In his critique of John Stuart Mill’s “On Liberty,” the English writer James Fitzjames Stephen took issue with Mill’s tidy distinction between the individual and society: “By far the most important part of our conduct regards both ourselves and others,” he wrote. Stephen also challenged Mill’s animus against shared social norms—the notion, in Mill’s words, that “every one lives as under the eye of a hostile and dreaded censorship.” To this, Stephen’s reply was simple and straightforward: “The custom of looking upon certain courses of conduct with aversion is the essence of morality.”
To paraphrase Will Rogers, we are all self-censors, only on different subjects. No one seriously objects to voluntary restraints on speech when they reflect a society’s most deeply held values. For example, the inhibition against using the “N-word” to refer to African Americans is now widely accepted in America. The challenge is to develop the right rationale for a given restraint, and to expose that rationale to ongoing public scrutiny. Unfortunately, it takes a long time to instill a voluntary restraint, and the impulse is always present to speed up the process by passing a law or other coercive measure.
We see this pattern in the post-1960s American university, where informal efforts to purge academic discourse of racial bias, gender bias, and every other sort of bias have not succeeded fully enough to satisfy proponents. In the 1990s, these efforts suffered a setback when critics stuck them with the old Stalinist label, “political correctness.” The reaction by proponents has been as predictable as it has been counterproductive: the imposition of coercive speech codes on institutions whose chief raison d’être is free inquiry.
On a larger scale, the same pattern can be seen in continental Europe, where several countries have outlawed “hate speech.” For example, in France, where the civil-law tradition is more proscriptive than Britain and America’s common-law tradition, officials are accustomed to restricting speech and expression. Thus, France’s fundamental press law, passed in 1881, was amended in the 1990s to prohibit hate speech based on race, religion, gender, and sexual orientation. In 1990 the National Assembly passed the Gayssot Act, one of several Holocaust denial laws now on the books in Europe and Israel.
Supporters of these laws point out that France is home both to a large Jewish population and to a virulent strain of anti-Semitism, reinforced by the ressentiment of French citizens of North African and sub-Saharan African origin. The best-known exponent of this strain is Dieudonné M’bala M’bala, a mixed-race son of the banlieu who first achieved fame as a comedian working with a Jewish boyhood friend, but then went on to became France’s most notorious anti-Semite.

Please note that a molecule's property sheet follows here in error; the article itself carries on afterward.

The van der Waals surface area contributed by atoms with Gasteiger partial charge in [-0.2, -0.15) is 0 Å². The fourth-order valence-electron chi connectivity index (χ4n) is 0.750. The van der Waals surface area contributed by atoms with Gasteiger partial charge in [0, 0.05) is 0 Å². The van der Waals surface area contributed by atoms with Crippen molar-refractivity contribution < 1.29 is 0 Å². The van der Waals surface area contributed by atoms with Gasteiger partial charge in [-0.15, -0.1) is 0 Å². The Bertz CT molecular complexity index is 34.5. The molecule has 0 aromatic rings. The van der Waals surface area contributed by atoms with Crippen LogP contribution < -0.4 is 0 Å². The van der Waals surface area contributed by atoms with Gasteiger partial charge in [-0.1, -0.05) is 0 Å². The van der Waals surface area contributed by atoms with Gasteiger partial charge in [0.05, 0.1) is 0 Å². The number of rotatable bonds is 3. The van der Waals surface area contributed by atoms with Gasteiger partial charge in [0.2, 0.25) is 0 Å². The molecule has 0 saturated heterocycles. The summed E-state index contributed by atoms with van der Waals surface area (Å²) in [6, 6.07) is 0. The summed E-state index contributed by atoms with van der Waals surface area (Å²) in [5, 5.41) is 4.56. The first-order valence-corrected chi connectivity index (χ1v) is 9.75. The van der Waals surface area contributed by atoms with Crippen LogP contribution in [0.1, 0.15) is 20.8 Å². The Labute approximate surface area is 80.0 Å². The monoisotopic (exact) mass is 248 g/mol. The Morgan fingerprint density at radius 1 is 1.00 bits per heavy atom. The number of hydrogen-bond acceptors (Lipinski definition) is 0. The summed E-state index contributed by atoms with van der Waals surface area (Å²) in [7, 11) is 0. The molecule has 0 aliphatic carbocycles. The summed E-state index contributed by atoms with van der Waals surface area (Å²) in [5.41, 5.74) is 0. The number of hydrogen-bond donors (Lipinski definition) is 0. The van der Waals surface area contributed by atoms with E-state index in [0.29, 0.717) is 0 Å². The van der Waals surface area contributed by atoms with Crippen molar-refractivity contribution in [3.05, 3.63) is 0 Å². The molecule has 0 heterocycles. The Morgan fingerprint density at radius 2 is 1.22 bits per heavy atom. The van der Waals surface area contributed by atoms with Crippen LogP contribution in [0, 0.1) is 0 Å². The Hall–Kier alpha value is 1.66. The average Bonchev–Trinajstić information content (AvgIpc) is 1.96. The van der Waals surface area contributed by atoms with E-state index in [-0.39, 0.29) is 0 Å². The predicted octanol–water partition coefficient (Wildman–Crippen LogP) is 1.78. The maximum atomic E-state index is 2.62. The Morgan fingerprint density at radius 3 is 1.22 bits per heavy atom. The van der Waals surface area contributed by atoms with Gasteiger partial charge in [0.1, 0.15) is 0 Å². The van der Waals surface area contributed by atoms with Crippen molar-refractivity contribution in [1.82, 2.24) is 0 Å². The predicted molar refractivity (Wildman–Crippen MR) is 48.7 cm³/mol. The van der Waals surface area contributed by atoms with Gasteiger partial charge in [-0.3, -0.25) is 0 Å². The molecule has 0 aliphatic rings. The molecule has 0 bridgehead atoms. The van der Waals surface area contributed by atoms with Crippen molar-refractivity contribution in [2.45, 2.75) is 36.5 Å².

In 2007, Dieudonné (as he is known) reportedly told an audience in Algeria that Holocaust remembrances like the 1985 documentary Shoah were “memorial pornography.” In response, the public prosecutor in Paris found him guilty of hate speech and fined him $9,700. More recently, Interior Minister Manuel Valls (now prime minister) asked the Conseil d’État, France’s highest legal authority, to enforce a ban on Dieudonné’s performances, on the ground that they pose a risk to “public order” and “national cohesion.”
The French courts have also prosecuted Charlie Hebdo. In 2007, the Grand Mosque of Paris and the Union of French Islamic Organizations sued the weekly for reprinting the anti-Islamist cartoons that had originally run in the Danish newspaper Jyllands-Posten. That case was dismissed when Charlie Hebdo’s editor, Philippe Val, argued that the cartoons were directed at fundamentalists and terrorists, not at the larger Muslim community. But other cases have succeeded, and like Dieudonné, the editors of Charlie Hebdo have—after paying their fines and lawyer’s fees—upped their game and become more obnoxious than ever. Indeed, there is something about a legal prohibition on speech that seems to provoke ever uglier and more defiant violations.
Granted, Charlie Hebdo has long been an equal-opportunity offender. In 2011, its response to a Catholic protest in Avignon against the exhibition of Piss Christ (Andres Serrano’s photograph of a plastic crucifix submerged in urine) was a cover showing three toilet paper rolls labeled “Torah,” “Bible,” and “Koran,” under the caption “Aux Chiottes Toutes Les Religions” (in the toilets, all the religions). Another cover, captioned “L’Amour Plus Fort Que La Haine” (the love stronger than hate), shows a rabbi and SS officer sharing a sloppy kiss at the gates of Auschwitz. On occasion, the magazine has run obscene images of priests—even one of Jesus sodomizing a depiction of God the Father.